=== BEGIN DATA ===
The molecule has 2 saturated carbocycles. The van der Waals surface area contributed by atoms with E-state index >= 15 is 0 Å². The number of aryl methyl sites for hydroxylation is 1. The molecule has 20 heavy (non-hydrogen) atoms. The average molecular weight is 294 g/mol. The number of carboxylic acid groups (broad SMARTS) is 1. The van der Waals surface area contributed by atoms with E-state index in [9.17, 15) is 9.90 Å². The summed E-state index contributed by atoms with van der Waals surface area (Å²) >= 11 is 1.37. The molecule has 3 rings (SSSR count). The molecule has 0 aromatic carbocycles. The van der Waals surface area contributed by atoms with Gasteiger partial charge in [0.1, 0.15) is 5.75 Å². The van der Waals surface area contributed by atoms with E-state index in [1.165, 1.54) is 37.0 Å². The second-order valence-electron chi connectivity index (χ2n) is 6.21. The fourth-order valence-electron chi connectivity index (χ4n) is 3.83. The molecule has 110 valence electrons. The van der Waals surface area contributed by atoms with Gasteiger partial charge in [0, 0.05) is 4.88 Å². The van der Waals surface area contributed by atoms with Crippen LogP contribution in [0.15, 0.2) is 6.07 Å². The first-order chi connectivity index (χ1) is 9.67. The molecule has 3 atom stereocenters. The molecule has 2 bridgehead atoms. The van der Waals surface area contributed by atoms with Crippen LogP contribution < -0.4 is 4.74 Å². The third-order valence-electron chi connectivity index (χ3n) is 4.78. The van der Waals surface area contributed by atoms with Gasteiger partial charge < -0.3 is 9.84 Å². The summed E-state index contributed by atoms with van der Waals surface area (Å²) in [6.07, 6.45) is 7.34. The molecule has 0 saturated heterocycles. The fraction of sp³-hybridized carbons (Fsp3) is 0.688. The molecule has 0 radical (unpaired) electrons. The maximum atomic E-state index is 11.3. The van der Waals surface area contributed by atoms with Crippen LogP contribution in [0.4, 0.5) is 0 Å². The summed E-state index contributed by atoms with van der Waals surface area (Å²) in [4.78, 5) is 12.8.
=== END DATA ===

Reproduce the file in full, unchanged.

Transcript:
The molecule has 2 saturated carbocycles. The van der Waals surface area contributed by atoms with E-state index >= 15 is 0 Å². The number of aryl methyl sites for hydroxylation is 1. The molecule has 20 heavy (non-hydrogen) atoms. The average molecular weight is 294 g/mol. The number of carboxylic acid groups (broad SMARTS) is 1. The van der Waals surface area contributed by atoms with E-state index in [9.17, 15) is 9.90 Å². The summed E-state index contributed by atoms with van der Waals surface area (Å²) >= 11 is 1.37. The molecule has 3 rings (SSSR count). The molecule has 0 aromatic carbocycles. The van der Waals surface area contributed by atoms with Gasteiger partial charge in [0.1, 0.15) is 5.75 Å². The van der Waals surface area contributed by atoms with E-state index in [1.165, 1.54) is 37.0 Å². The second-order valence-electron chi connectivity index (χ2n) is 6.21. The fourth-order valence-electron chi connectivity index (χ4n) is 3.83. The molecule has 110 valence electrons. The van der Waals surface area contributed by atoms with Gasteiger partial charge in [0, 0.05) is 4.88 Å². The van der Waals surface area contributed by atoms with Crippen LogP contribution in [0.15, 0.2) is 6.07 Å². The first-order chi connectivity index (χ1) is 9.67. The molecule has 3 atom stereocenters. The molecule has 2 bridgehead atoms. The van der Waals surface area contributed by atoms with Crippen LogP contribution < -0.4 is 4.74 Å². The third-order valence-electron chi connectivity index (χ3n) is 4.78. The van der Waals surface area contributed by atoms with Gasteiger partial charge < -0.3 is 9.84 Å². The summed E-state index contributed by atoms with van der Waals surface area (Å²) in [6.07, 6.45) is 7.34. The molecule has 0 saturated heterocycles. The fraction of sp³-hybridized carbons (Fsp3) is 0.688. The molecule has 0 radical (unpaired) electrons. The maximum atomic E-state index is 11.3. The van der Waals surface area contributed by atoms with Crippen LogP contribution in [0.4, 0.5) is 0 Å². The summed E-state index contributed by atoms with van der Waals surface area (Å²) in [4.78, 5) is 12.8.